1. What is this programme trying to achieve?

The programme will run from 2018-20, and aims to improve access and inclusion for children with SEN and disabilities in the early years by increasing the confidence, knowledge and ability of the workforce. The programme will also seek to:

  • develop effective speech, language and communication needs (SLCN) pathways
  • improve the take up of the early years offer
  • support local authorities and partners to develop improved multi-agency strategies

2. Are parents involved?

The parental support element of the programme will be provided by Contact, through their Brighter Beginnings work. Over the course of the programme they will develop workshops for parents with a focus on early years education for children with special educational needs. The Brighter Beginnings parent workshops will take place across all 5 regions the programme is working in.

3. Where is this work taking place?

The EYSEND programme is providing support to early years settings, local authorities and parents in the following English regions:

  • North West
  • East Midlands
  • West Midlands
  • Yorkshire & Humberside
  • North East

4. Who is in the partnership and what are they doing?

The EYSEND programme is led by the Council for Disabled Children, and delivered in partnership with nasen, ICAN, the Communications Trust and Contact. Each of the partners will be providing training and/or support to local areas on the following topics:

  • nasen and I CAN are providing a combined introductory training day on whole setting approach to SEN and disability and the early identification of and response to SLCN.
  • nasen is also providing more detailed follow-up training for a smaller number of settings managers who want to specialise in a whole setting approach to SEN and disability.
  • I CAN is providing follow-up training, targeting settings managers who would like to develop a more detailed understanding of SLCN and how settings can respond.
  • The Communication Trust is providing in depth training for a small number of settings managers and other local representatives who want to contribute to the development of a local SLCN Pathway.
  • Contact is providing training sessions for parents across the five regions. This will be followed by more targeted training for settings managers. 
  • The Council for Disabled Children is providing the overall framework of action learning sets across the 5 regions; and providing support to local areas who want to develop their local offer to better reflect what provision settings are expected to make for young children with SEN and disabilities.

5. What is a regional action learning set?

A regional action learning set (ALS) is a meeting that brings together representatives from local areas across a region. This is not a one-off meeting; there are three regional ALSs per region over the 18 months of the programme, and they are designed to support local learning and development over this period.

The regional ALSs:

  • share challenges and solutions
  • support a self-review and action-planning approach
  • bring people together in local colleague groups and in professional groups, at different times over the day
  • provide opportunities for local representatives to reflect on their practice in a supportive environment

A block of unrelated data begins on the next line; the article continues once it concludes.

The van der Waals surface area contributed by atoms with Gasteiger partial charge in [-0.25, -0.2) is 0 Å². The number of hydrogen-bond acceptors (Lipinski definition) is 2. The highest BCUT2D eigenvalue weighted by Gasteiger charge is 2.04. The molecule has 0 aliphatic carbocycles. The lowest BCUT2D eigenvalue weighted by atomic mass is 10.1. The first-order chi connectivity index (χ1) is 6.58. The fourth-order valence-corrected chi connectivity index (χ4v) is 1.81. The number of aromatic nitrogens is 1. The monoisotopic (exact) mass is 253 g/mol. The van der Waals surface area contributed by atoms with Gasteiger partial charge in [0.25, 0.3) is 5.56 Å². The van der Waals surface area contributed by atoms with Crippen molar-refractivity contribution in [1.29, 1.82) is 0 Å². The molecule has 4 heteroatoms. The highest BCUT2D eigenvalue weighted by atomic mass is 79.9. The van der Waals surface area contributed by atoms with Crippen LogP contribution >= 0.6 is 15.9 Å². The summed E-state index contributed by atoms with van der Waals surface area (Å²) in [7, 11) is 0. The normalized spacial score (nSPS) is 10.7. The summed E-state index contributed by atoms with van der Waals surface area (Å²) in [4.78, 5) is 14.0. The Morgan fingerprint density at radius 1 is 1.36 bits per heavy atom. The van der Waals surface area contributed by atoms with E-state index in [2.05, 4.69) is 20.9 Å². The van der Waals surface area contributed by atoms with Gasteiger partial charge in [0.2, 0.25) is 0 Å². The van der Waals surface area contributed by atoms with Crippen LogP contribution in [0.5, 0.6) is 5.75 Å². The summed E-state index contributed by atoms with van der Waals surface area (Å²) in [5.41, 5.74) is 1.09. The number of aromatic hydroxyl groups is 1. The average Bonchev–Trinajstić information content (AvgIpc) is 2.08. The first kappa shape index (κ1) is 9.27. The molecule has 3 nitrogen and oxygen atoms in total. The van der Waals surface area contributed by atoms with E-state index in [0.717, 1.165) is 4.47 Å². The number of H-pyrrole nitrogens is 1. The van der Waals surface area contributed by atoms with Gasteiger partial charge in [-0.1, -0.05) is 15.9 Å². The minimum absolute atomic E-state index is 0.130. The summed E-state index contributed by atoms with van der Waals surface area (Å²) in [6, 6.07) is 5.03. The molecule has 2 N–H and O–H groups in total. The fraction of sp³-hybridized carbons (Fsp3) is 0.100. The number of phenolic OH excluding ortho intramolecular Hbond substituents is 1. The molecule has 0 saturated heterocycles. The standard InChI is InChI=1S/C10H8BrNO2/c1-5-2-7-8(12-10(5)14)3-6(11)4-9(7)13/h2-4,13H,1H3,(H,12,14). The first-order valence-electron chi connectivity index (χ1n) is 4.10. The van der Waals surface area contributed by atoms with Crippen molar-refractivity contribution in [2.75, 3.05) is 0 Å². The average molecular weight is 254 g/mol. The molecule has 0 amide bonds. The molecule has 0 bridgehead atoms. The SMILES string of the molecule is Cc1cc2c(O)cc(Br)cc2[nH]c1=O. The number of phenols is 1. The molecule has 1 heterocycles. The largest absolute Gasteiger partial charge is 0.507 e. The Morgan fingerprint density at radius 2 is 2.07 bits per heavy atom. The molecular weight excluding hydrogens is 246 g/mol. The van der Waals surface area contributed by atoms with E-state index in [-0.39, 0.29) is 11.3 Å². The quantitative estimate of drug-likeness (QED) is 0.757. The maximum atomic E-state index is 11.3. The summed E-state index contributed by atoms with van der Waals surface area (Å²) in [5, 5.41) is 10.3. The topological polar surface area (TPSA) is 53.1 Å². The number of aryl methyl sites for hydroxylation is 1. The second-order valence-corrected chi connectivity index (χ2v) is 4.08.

Representatives are from different agencies and services, and bring different perspectives to the ALSs to support the sharing of evidence and ideas.

In between the regional ALSs we expect local representatives to meet locally to progress the action plan they have developed in a local Action Learning Set. There is extra support available to this work in some local areas.     

6. What is the extra support available to a local Action Learning Set for?

In each region, there is extra support for one area that wants to develop their approach to:

  • The identification of and a response to young children with speech, language and communication needs in settings
  • The development of a local speech, language and communication pathway
  • A whole setting approach to SEN and disability
  • Settings working in partnership with parents
  • The local offer and what settings are expected to provide for young children with SEN and disabilities

7. How can local areas sign up for additional support in one of the 5 areas of specialism?

Local areas can express interest in one of the five areas of specialism but, where there is interest from more than one area in the region, there are some considerations that will come into play:

  • Is there a local need for this work?
  • Is this area of work already identified as a priority in local action plans, for example following a written statement of action (following Ofsted/CQC inspection)?
  • Is there the capacity to take this work on?
  • For some specialisms, there will need to be a commitment to support local settings managers and others to take part in training programmes linked to that specialism.

8. What will this local Action Learning Set with specialist support look like?

Local support will look different for each of the specialisms, but all the specialist partners (CDC, ICAN, TCT, contact, nasen) will attend and support local meetings in between the regional ALSs. For some of the specialisms, there will be additional free training provided for settings managers and others in the local area.

We have called these local meetings local action learning sets. They will need to bring together locally those who:

  • have developed new skills and understanding through the training
  • represent different agencies in the early years
  • have operational responsibilities for SEN and disability in the  early years
  • have strategic responsibilities for SEN and disability in the  early years
  • represent other local interests: parent/carers, support services, IASS